Today is many things – On the food calendar it’s National Cherry Popover Day.

For 365foods, it’s the first day of the last month of this little project. That’s right – we’re starting the final countdown.

And, most deliciously, it’s Mushroom Month.

Mushrooms are one of those foods that I only learned to love as an adult, and I feel like I am making up for lost time. The standard brown mushrooms in the grocery store aren’t too compelling (though I still like them fried up with a nice steak). But I’m increasingly interested in some of the rarer mushrooms that make their way into my local grocery store. I want to introduce you to two of them.

First: Lobster mushrooms. Have you seen these? They are bright red, like lobster, and kind of twisted and mottled. Strictly speaking, the red bits are not mushrooms but rather a parasitic ascomycete that grows on mushrooms, turning them the reddish orange colour. At maturity the parasite thoroughly covers its host, rendering it unidentifiable. Lobster mushrooms have a seafood-like flavor and a firm, dense texture. You often see them in recipes for chowders or risotto. Here they are in my local supermarket, and there are more photos here:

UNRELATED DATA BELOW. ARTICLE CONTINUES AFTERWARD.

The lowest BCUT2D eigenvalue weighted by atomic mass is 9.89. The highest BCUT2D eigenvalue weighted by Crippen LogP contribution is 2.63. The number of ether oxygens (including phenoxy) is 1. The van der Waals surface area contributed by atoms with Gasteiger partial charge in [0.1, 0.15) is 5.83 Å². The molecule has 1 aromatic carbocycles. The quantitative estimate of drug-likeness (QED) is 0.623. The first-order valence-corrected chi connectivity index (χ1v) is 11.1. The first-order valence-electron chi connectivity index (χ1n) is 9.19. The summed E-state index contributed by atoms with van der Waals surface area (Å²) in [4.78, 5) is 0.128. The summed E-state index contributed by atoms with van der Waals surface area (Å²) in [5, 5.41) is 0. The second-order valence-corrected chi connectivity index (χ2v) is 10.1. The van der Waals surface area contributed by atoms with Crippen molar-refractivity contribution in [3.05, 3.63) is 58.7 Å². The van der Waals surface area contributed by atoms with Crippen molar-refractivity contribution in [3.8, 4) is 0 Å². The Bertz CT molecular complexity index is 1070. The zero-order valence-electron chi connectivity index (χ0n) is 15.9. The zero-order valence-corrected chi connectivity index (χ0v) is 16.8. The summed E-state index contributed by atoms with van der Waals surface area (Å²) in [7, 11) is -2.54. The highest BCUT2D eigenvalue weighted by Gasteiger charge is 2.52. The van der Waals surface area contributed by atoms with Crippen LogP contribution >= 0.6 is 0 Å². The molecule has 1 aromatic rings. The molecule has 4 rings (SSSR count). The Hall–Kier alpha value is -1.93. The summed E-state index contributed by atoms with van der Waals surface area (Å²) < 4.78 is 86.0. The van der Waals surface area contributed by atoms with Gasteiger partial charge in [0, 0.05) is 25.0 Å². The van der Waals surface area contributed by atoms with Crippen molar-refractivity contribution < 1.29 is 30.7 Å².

Frankly I find lobster mushrooms a little intimidating, as they *look* like something that was colonized – red and twisty and kind of scabby. But they taste delicious. 🙂

I’ve also been buying chanterelles, which are small orange or yellow mushrooms which are meaty and funnel-shaped. Chanterelles have a fruity smell, reminiscent of apricots and a mildly peppery taste. Delicious.

I thought I would put the lobster, chanterelle and brown mushrooms through a taste test with this Jamie Oliver recipe for baked mushroom caps – essentially top mushroom lids with fresh herbs, then cheese, then breadcrumbs and parsley. Bake and serve warm on salad or little wee toasts. I basically followed the recipe, but substituted manchengo for the cheese (which I would grate, rather than slice as indicated).

The result was a bit of mixed bag. I overcooked them a little which dried out all the ingredients a little – the chanterelle’s, being the least meaty mushrooms definitely suffered. The chanterelle’s flavour was very good – spicy even–but the mushrooms needed a little juice to lend to the bread. The lobster mushroom fared better, but was also dry, and frankly kind of bland. Weathering the storm was the modest brown mushroom caps – they had a nice juicy bite and carried the flavours well. If I could find bigger chanterelles, I think that would really be the ticket to bring this dish alive.